Obviously the Chinese will be even more keen to limit their dependency on American hi-tech by accelerating the development of their own semiconductor industry. Europe has missed out on the digital revolution in many ways. There is no credible European version of Facebook, Google, Apple, Amazon etc. Many European doors were initially opened wide for Huawei’s 5G solutions, also by the Dutch. Europe does of course have European chip manufacturers like STM, IFX, NXP and the telecom giants Ericsson and Nokia. And leaders in the field of cyber security and encryption such as Gemalto/Thales and Idemia, crucial for cloud database management. In other words, is Europe really incapable of getting a 5G network up and working across Europe in a timely and secure manner without the participation of Huawei?
The EU’s positioning
I am curious as to how Europe would like to position itself between an over ambitious, distrusted and still communist China and a bullying USA with its “America first policy”, which is likely to linger on in parts of American trade and politics even long after Trump is gone. How is Europe going to stand up for itself in the growing US-China rivalry, can or does it want to cherish and ensure its own, powerful and independent hi-tech/ ICT industry (but also car industry!) in the future?
Will Europe and the Netherlands look more critically at takeovers of European hi-tech companies not only by Chinese but also by American companies? Does Europe want to acquiesce in American technological dominance? Is America still a reliable partner? Does Europe assume after Trump everything will be back to normal, i.e. American and European economic and security interests will be in sync again? We have hardly heard Rutte or any of the Dutch political parties on these crucial issues in the European election campaign.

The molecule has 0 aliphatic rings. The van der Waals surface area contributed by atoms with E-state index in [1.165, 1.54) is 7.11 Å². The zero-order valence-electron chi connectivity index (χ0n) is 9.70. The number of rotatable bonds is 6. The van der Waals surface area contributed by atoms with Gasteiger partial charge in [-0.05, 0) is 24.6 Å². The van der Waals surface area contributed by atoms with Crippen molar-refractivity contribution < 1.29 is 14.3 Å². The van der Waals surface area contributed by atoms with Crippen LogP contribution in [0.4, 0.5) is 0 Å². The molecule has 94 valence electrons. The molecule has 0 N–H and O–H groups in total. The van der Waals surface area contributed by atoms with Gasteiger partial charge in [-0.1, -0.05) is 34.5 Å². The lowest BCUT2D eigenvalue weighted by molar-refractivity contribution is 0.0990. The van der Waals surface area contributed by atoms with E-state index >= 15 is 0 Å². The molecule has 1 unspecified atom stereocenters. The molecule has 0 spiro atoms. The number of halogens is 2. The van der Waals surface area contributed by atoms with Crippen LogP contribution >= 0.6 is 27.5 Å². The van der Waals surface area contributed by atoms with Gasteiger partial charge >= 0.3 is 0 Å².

Amsterdam and Huawei
I didn’t realize writing my earlier blog in February 2019 Ajax/Amsterdam Arena has actually extended the technology cooperation contract with Huawei for another 5 years during the smart city expo in Barcelona in November 2018!! The Johan Cruijff Arena must become the hub in a 5G mobile network to be launched by 2020, which would benefit the various surrounding government services, the soccer fans, the Bijlmer station, residents and businesses. Amsterdam likes to dream big of the Arena as “the world’s smartest stadium”, but apparently nobody has ever questioned whether it would be very smart to let this come true with the help of Huawei. In the meantime, Trump’s America has opened the frontal attack on the Chinese telecom giant…
In Amsterdam, known for its outspoken people, there is a deafening silence on the status of 5G plans with Huawei, an Ajax sponsor, by the municipality, the soccer club and the Arena. Interestingly in the Dutch media suddenly many more stories about Chinese espionage are popping up: first about an old ASML case and on May 16 the news in the Volkskrant the Dutch intelligence service AIVD has kicked off an investigation into Huawei’s involvement in Chinese spying in the Netherlands. … If ever the Dutch government decides to not partially but fully ban Huawei, it naturally would like to argue this decision has not been made under American pressure but after “thorough, independent investigation” …. Our Prime Minister Rutte would undoubtedly phrase it much better than I would ever be able to do, after all he is the master in changing his positions and views without ever getting into serious trouble.
In Amsterdam, at Ajax, the Arena and the municipality office, the final conclusions of the Dutch cabinet on Huawei are anxiously awaited. The risk analysis will probably determine if the club can continue to talk to the Chinese partner or has to break up the cont(r)act, the latter making the dream of the smartest stadium in the world immediately vanish…or perhaps really come true?…… in short, to be continued….